From Fruits to Grain: Types of Mead Explained

Fruits for meadThroughout the history of mead, it has gone through revivals where it was sought after for its association with royalty and luxury and lulls where it was brewed underground in monasteries, not made for popular consumption. Similar to the revival of wine in the 1970s in California and the resulting worldwide popularity of carefully-crafted wines of all types, mead is currently on the cusp of a boom in popularity.

One factor holding people back from drinking mead as a daily beverage is the fact that many people simply don’t know what types of mead are available. They don’t know whether mead is sweet or dry, and they don’t know what mead flavours to expect. Worse yet, if you’ve never had mead before, drinking one bad mead (or the memory of drinking bad mead years ago at festivals or from a friend’s home brewery) can put you off the drink entirely.

In reality, like wines or beers, there are so many varieties of mead that even if you don’t like one type, there will probably be another that could become your favourite evening drink! Here’s a simple guide to the most common varieties of mead.

Traditional or show: the basics go a long way
If you want the basic mead, a traditional (or show) mead is made with honey, water, and yeast – that’s it. Don’t be fooled into thinking this means all traditional meads taste the same, though; many beers are brewed with the same types of yeasts and grains, but taste very different due to variations in the fermenting time, temperature, and so on. Also, the many honey varietals that result from bees pollinating different types of flowers means that no two batches will taste the same.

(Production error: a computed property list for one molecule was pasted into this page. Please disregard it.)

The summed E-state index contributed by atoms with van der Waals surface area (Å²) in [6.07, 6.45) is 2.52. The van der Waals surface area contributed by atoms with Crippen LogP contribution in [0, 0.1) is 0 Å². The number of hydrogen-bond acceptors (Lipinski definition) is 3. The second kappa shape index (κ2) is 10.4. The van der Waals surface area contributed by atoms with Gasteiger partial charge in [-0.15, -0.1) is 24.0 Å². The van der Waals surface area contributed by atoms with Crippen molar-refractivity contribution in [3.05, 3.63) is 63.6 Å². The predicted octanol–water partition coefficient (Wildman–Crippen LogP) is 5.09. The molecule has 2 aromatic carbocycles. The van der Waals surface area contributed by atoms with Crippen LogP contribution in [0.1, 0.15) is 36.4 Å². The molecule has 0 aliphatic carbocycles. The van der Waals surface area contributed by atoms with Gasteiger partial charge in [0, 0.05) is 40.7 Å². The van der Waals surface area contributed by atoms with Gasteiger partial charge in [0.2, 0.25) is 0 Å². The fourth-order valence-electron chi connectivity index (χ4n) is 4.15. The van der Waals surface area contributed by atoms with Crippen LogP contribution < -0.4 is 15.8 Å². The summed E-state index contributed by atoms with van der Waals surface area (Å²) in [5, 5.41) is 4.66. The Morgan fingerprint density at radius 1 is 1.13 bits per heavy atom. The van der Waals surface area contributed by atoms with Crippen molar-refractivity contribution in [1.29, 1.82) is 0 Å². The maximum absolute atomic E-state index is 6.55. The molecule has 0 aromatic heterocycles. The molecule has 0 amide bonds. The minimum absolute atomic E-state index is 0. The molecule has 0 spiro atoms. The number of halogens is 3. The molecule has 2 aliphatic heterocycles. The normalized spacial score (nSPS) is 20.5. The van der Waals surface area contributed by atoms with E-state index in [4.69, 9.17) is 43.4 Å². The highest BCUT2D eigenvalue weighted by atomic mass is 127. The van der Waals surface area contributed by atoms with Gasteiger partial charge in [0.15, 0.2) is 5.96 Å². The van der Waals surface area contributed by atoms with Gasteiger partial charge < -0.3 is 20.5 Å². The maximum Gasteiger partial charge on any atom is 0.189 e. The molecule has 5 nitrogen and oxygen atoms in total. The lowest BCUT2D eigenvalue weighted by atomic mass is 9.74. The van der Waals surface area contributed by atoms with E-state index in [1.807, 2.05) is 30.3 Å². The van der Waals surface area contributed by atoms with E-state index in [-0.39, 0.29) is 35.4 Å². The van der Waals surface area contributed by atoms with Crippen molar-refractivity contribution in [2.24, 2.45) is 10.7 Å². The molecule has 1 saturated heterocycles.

Braggot: just add grains
For those who are craft beer fanatics, braggots offer a unique option. Braggots are made with malted grains, and are essentially a cross between craft beer and mead. You can find as many varieties of braggots as you can beers! Whether you prefer a good stout or a light IPA, a mead maker has probably produced it.

Metheglin: spices and herbs make medicine
It’s no accident that metheglin sounds like the word medicine – when herbs and spices were used as medicines, they were added to mead to make it go down smoother! Now, they’re added to improve the taste of mead rather than the other way around.

Melomel: as many meads as there are fruits
The definition of melomel mead is that it’s made with fruits or fruit juices. This category is extremely broad, and it includes many other types of mead. For example, pyments are made with grapes or grape juice, cysers with apples or apple juice, and black mead with blackcurrants. There are also specific categories for certain meads that might seem to fall into more than one category; for example, rather than calling a grape-based mead with spices a pyment metheglin, these meads are known as hippocras. You could drink many different melomel meads and never taste the same mead flavour twice!

Other types: hot peppers, maple syrup, and more
There are still more categories of mead that aren’t covered by the traditional categories, and they are known by their own names. For example, capsicumel or capsimel mead is made with hot peppers, and acerglyn is the name for maple syrup-sweetened meads.

Similar to wine, beer, and other fermented beverages, meads are available in a variety of flavours for all occasions and palates. If you’re curious about mead, try a few different types of mead to figure out which ones you prefer. You can find mead in local meaderies, buy mead online from Canadian meaderies, or even purchase some meads from US-based or international mead makers.